The Blue Jays already have one knuckleballer with 2012 NL Cy Young Award winner R.A. Dickey and it sounds like they are about to add another one to the mix.
Shi Davidi of Sportsnet.ca reports that the Blue Jays have reached a verbal agreement on a minor league contract with Tomo Ohka, who has reinvented himself as a knuckleballer since he last appeared in the majors in 2009. The expectation is that he’ll begin the year with Double-A New Hampshire.
Ohka, now 37, had a 4.26 ERA over 10 seasons in the majors from 1999-2009 while making stops with the Red Sox, Expos, Nationals, Brewers, Blue Jays and Indians. He returned to Japan to pitch for the Yokohama Bay Stars from 2010-2011 before requiring shoulder surgery. MLB Trade Rumors relayed a story from NikkanSports.com last month that Ohka has been developing his knuckler ever since and came to the United States in October to begin training.
If Ohka is going to make a comeback as a knuckleballer, he might as well be as close to Dickey as possible. It should be a fun story to monitor in 2014.
Yankees second baseman Gleyber Torres was born on December 13, 1996. That year, Bartolo Colon (who turns 45 years old on Thursday) was wrapping up a season he spent with Double-A Canton-Akron and Triple-A Buffalo. He would debut in the majors the following April.
In a clash of generations, the 21-year-old Torres and Colon squared off on Monday as the Yankees visited the Rangers. Torres won the battle twice, drilling a two-run home run off of Colon in the second inning and a solo shot off of Colon in the fourth. Colon wound up giving up six runs in total on eight hits (including four homers) and a walk with four strikeouts in 5 1/3 innings.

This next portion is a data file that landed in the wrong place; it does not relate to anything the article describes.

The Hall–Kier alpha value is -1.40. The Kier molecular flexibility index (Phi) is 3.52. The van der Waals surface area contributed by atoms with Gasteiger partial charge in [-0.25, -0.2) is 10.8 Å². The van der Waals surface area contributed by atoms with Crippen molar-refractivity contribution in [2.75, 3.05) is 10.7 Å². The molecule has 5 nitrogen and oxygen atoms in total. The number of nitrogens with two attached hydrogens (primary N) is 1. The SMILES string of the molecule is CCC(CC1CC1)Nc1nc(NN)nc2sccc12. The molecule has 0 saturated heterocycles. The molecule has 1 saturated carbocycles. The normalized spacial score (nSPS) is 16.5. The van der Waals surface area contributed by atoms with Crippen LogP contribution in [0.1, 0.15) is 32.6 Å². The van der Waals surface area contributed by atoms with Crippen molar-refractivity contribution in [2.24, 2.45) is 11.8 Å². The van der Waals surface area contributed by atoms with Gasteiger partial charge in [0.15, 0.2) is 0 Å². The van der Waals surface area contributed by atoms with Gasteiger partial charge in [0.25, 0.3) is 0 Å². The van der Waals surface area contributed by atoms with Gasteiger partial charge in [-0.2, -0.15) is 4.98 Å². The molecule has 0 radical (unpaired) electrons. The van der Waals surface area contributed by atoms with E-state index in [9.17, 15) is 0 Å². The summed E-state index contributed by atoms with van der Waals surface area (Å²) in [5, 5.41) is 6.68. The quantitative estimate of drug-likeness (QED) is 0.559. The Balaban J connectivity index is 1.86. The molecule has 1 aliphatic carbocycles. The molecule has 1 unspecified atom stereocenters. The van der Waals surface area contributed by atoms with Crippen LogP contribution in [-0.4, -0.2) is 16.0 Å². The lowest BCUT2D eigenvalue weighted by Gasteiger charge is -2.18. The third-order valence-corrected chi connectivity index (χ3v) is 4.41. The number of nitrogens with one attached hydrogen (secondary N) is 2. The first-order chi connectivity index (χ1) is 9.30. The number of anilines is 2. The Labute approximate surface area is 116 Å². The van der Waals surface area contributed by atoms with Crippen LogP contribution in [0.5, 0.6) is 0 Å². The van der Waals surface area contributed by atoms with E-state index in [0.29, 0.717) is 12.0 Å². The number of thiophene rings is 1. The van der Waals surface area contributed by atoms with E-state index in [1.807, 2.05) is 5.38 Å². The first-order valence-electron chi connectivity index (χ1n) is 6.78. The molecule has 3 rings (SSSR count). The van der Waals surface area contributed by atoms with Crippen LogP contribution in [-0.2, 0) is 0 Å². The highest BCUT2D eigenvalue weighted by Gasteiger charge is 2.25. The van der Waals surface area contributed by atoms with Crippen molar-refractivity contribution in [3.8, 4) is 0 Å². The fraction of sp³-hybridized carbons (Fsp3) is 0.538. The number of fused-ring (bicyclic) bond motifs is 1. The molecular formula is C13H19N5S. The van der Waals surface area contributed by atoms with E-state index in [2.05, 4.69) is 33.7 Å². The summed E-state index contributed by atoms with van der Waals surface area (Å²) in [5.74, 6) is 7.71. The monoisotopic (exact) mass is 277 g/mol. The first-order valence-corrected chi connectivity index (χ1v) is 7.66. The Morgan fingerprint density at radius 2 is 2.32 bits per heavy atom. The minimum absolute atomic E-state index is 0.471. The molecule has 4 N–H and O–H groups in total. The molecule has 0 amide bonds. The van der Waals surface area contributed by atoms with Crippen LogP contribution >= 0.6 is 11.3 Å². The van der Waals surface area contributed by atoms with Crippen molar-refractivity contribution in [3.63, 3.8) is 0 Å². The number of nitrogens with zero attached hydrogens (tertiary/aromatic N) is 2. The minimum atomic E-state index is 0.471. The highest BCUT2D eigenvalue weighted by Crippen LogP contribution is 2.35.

Here is video of the first homer Torres hit:
Torres is the second-youngest Yankee in club history with a multi-homer game. Mickey Mantle was 20 years and 296 days old when he went yard twice on August 11, 1952. Torres is 21 years, 159 days old. Joe DiMaggio was 21-212 when he hit two on June 24, 1936.
So much for respecting one’s elders. We’re currently seeing a youth movement in baseball. 19-year-old Juan Soto hit his first major league homer on Monday against the Padres. 20-year-olds Ronald Acuña and Mike Soroka debuted for the Braves earlier this year. Could 19-year-old Blue Jays prospect Vladimir Guerrero, Jr. join them soon?